Yet last fall Sammy qualified for the U.S. Mid-Amateur, which features players 25 and older. It was played down in Florida. It felt like the destination, not a stepping-stone. "A less than 5 percent chance at winning," said his friend, John Hanner, who served as his caddie here. Even though a Masters invite was possible, no one spoke of it.

[Related: Henrik Stenson's daughter 'vandalizes' Jordan Spieth's car]

Sammy had taken up the game at 11 after he and a friend hatched a plan to make a few bucks by finding and reselling lost balls around the Fountain Valley Golf Club in Farmington, Minn. Not knowing what a range ball was, they collected two five-gallon buckets worth of red striped balls.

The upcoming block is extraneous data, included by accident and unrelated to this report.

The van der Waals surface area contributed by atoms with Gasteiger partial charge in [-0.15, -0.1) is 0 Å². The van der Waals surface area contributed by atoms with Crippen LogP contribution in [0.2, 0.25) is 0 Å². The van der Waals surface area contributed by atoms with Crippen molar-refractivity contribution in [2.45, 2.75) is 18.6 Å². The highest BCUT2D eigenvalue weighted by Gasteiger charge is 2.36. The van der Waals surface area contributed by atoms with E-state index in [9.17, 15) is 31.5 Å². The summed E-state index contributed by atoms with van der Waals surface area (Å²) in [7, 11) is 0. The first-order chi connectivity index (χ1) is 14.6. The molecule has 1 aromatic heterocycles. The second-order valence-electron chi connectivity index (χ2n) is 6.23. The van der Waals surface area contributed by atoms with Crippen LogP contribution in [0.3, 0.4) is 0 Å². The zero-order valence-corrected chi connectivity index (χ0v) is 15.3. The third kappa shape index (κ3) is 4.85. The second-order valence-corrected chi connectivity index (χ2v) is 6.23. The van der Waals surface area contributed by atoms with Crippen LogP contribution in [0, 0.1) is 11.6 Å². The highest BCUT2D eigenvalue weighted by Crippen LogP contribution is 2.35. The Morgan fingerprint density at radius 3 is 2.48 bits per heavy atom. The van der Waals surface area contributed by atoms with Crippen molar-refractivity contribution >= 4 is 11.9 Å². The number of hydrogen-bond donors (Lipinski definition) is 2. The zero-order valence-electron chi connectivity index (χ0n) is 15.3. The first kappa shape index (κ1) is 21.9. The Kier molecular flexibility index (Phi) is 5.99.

The guy that runs the course soon came by the house and said they needed all their range balls back. Impressed with the effort, though, he offered Sammy a job washing golf carts.

So qualifying for the Mid-Am was cool, an incredible accomplishment, especially given the demands of two daughters under the age of 3. His wife, Natalie, went to Florida early in the week, using it as a family vacation. She left, though because she had to get back to work as a nurse. Then Sammy kept advancing and suddenly he was heading into Sunday with a chance.

Natalie and a couple of his friends jetted from Minneapolis to Atlanta and sped eight hours to get to Vero, Beach, Fla., for the final round. Meanwhile, word began to spread about the stakes. An invite to Augusta? Really? Back in Minnesota, Sammy's father, Steven, was reffing a local Bantam AA hockey game on Saturday night when one of the coaches noted to him that Sammy might make the Masters